The president of the PEI Federation of Agriculture is expecting some lively discussion among the province's 27 MLA's when they join federation members September 12 to visit farms across the province.
Executive Director Robert Godfrey reached out to all three parties following the April 23 election offering to organize the tour. David Mol said they have received a positive response from all three caucuses and he is hoping they will speak more freely away from the glare of legislature debate.
"For MLA's that don't come from a farming background, we are hoping this will be an opportunity to learn more about the Island's number one industry,", he said.
In addition to the farm stops, Mol is expecting plenty of lively discussion between the MLA's and industry members on the issues facing agriculture. He suspects the top item on everybody's list will be the sale of 2,200 acres of farmland to a company owned by Rebecca Jean Irving.
Brendel Farms (which lists Derrick, Dwight, Megan and Crystal Gardiner as directors) were the former owners of the land and they incorporated another company known as Haslemere Farms Limited. Ownership of the land in question was transferred from Brendel to Haslemere Farms. Rebecca Irving then purchased Haslemere Farms and changed the company name to Red Fox Acres Limited.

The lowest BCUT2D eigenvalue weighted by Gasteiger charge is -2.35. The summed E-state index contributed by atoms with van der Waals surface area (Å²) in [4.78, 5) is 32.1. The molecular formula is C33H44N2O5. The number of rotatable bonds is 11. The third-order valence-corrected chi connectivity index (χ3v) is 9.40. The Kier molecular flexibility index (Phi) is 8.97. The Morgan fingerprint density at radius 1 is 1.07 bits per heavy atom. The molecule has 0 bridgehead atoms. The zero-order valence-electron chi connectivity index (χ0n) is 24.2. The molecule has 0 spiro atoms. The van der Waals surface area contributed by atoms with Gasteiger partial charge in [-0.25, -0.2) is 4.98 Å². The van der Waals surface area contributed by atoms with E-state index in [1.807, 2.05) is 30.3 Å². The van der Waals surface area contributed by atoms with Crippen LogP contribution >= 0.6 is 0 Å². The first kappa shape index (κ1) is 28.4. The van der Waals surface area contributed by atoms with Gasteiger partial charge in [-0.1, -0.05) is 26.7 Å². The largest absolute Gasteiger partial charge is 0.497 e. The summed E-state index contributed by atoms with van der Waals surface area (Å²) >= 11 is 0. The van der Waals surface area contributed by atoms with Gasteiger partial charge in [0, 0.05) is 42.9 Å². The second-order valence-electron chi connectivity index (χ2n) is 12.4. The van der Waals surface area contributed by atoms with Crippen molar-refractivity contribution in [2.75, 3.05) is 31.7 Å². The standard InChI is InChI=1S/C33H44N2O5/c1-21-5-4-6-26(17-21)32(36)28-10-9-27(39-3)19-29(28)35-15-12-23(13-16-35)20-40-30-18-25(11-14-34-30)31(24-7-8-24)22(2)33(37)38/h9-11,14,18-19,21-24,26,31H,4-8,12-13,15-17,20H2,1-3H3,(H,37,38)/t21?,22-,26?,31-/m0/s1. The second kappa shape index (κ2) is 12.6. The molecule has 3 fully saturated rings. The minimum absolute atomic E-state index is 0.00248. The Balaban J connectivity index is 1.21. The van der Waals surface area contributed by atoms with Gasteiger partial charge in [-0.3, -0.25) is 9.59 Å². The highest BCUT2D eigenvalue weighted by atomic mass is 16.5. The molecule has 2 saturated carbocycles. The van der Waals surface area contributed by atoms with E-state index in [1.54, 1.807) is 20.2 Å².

Company lawyer Geoff Connolly explained in a media interview the purchase did not require approval from the Island Regulatory and Appeals Commission since the land transfer occurred before Irving purchased the company. He said the purchase is in full compliance with the Business Corporation Act, which was passed last June by the previous Liberal administration.
The previous government also turned down the sale of the Brendel land to three companies with ties to the Irving family on the day the election writ was issued. Richard Brown, who was then minister of communities, land and environment, said the commission had recommended the sale be stopped.
Like many within the industry, Mol believes exploiting the legal loophole was a deliberate attempt by the Irvings to circumvent the spirit of the Lands Protection Act. Agriculture and Land Minister Bloyce Thompson has asked for a review of the transaction to determine its legality and has pledged to plug the loophole in the legislation.
Opposition Agriculture Critic Michele Beaton has asked the Standing Committee on Natural Resources and Environmental Sustainability to review the Lands Protection Act. If the committee agrees to that request, Mol said the federation will be making a presentation.
The federation president said he is heartened by both the review process and the commitment by both Thompson and Premier Dennis King to make sure the legal loophole is plugged. He said it is obvious a complete review of the legislation is needed to ensure there are no further loopholes that can be exploited. Mol noted King made that commitment during a leader's debate on agriculture issues held by the federation during the campaign.
"We have asked for a meeting with government and we intend to keep their feet to the fire to ensure that happens," Mol said.
While he would definitely like to see the sale reversed, Mol doubts that will happen if the government review finds it meets the letter of the law. He said what has to happen now is to make sure the sale does not become a precedent.